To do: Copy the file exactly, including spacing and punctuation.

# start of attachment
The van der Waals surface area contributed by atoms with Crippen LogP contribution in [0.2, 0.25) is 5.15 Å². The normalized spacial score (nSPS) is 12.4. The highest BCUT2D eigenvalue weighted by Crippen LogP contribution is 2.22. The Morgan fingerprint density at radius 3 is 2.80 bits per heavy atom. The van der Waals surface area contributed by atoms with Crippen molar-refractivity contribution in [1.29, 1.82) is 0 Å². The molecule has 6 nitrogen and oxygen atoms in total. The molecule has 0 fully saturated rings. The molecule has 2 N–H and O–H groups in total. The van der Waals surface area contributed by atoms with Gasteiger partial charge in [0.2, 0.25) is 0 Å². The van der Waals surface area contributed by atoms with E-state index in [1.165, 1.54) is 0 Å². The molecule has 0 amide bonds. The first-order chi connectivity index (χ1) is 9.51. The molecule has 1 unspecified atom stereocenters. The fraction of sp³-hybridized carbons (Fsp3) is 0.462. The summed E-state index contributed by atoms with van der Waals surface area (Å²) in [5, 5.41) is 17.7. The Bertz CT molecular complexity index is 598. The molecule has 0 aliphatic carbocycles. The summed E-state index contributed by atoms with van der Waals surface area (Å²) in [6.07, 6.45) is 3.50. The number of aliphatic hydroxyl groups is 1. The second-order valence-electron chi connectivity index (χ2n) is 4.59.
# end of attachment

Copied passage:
The van der Waals surface area contributed by atoms with Crippen LogP contribution in [0.2, 0.25) is 5.15 Å². The normalized spacial score (nSPS) is 12.4. The highest BCUT2D eigenvalue weighted by Crippen LogP contribution is 2.22. The Morgan fingerprint density at radius 3 is 2.80 bits per heavy atom. The van der Waals surface area contributed by atoms with Crippen molar-refractivity contribution in [1.29, 1.82) is 0 Å². The molecule has 6 nitrogen and oxygen atoms in total. The molecule has 0 fully saturated rings. The molecule has 2 N–H and O–H groups in total. The van der Waals surface area contributed by atoms with Gasteiger partial charge in [0.2, 0.25) is 0 Å². The van der Waals surface area contributed by atoms with E-state index in [1.165, 1.54) is 0 Å². The molecule has 0 amide bonds. The first-order chi connectivity index (χ1) is 9.51. The molecule has 1 unspecified atom stereocenters. The fraction of sp³-hybridized carbons (Fsp3) is 0.462. The summed E-state index contributed by atoms with van der Waals surface area (Å²) in [5, 5.41) is 17.7. The Bertz CT molecular complexity index is 598. The molecule has 0 aliphatic carbocycles. The summed E-state index contributed by atoms with van der Waals surface area (Å²) in [6.07, 6.45) is 3.50. The number of aliphatic hydroxyl groups is 1. The second-order valence-electron chi connectivity index (χ2n) is 4.59.